Skip to main content

Who Can Be An Insolvency Practitioner?

What Is An Insolvency Practitioner? This is anyone who is Licensed by a recognised professional body to take the appointment of insolvent estates.

The recognised professional bodies are:

In order to become an Insolvency Practitioner, you need to have passed the stringent test of the examination set by the Joint Insolvency Examination Board.

What Is An Insolvency Practitioner?

How Many Insolvency Practitioners Are There?

As of 2022, there are currently 1,254 Insolvency Practitioners authorised to undertake insolvency appointments.

Why Would Someone Appoint An Insolvency Practitioner?

Insolvency Practitioners can assist those in financial difficulty both in a formal and informal way.

Informally an Insolvency Practitioner can provide advice to people suffering from debt problems both personally as individuals or in respect of their companies.

Formally however an Insolvency Practitioner can be appointed to accept the role of what is known as the office-holder i.e. the person who will in effect take control of the financial affairs of a company or an individual.

What is an Insolvency Practitioner Formal Appointment?

An Insolvency Practitioner can take formal appointments and control in the following types of typical insolvency:

There are other appointments such as Administrative Receivership and Law of Property Act Receiver.

How Can I Find An Insolvency Practitioner?

You can find an Insolvency Practitioner by going to a UK government website called Find An Insolvency Practitioner where you can search for one by name, town or county.

What Can I Expect From Working With An Insolvency Practitioner?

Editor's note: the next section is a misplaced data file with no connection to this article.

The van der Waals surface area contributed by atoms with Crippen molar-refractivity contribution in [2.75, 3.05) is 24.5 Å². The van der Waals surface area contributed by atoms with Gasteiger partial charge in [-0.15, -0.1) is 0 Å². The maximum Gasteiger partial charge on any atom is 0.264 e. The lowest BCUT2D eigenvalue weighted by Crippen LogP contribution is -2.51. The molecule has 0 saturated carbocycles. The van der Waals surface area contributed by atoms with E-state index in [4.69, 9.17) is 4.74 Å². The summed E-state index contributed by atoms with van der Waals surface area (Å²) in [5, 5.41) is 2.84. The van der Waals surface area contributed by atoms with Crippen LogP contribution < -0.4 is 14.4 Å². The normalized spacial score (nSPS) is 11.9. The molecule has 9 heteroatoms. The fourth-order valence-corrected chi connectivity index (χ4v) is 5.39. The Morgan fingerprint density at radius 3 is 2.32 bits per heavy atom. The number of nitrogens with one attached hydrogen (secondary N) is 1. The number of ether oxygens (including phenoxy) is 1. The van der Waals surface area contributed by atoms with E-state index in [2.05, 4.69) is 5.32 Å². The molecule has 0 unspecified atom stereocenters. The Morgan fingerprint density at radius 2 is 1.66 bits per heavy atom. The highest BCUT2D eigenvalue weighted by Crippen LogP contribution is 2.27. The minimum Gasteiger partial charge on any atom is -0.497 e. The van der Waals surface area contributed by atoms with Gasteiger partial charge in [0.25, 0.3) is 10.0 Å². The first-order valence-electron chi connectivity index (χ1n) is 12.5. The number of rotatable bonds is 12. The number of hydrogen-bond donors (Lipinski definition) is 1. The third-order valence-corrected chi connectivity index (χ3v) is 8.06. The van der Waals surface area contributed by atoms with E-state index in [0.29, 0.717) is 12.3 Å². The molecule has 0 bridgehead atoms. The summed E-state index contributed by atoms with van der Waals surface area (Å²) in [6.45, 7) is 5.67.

From engaging with an Insolvency Practitioner you can expect to work with someone that is highly skilled and qualified in closing companies, rescuing people from debt and knowledgeable about company and insolvency law.

An Insolvency Practitioner will have detailed knowledge of the Insolvency Act 1986 which is necessary to comply with the formal legal procedures involved.

Ethical Duties

It is the duty of an Insolvency Practitioner to adhere to strict ethical duties. An Insolvency Practitioner must comply with the Statements of Insolvency Practice in the way that they work.

Free Initial Consultation

Many Insolvency Practitioners, including us here at Oliver Elliot, will offer you a free initial no-obligation consultation to discuss your case and seek to understand your concerns. If a formal insolvency procedure can be avoided then we will explain such options to you.

However, if a formal insolvency procedure, such as closing a company down via a Liquidation is required then we will discuss with you how you can provide information so that the reports and regulatory requirements can be met. An example can be seen on the page of how to start a liquidation. We will be transparent with you and we have a wealth of knowledge, including on this site that is freely available for you and which explains many of the key steps involved.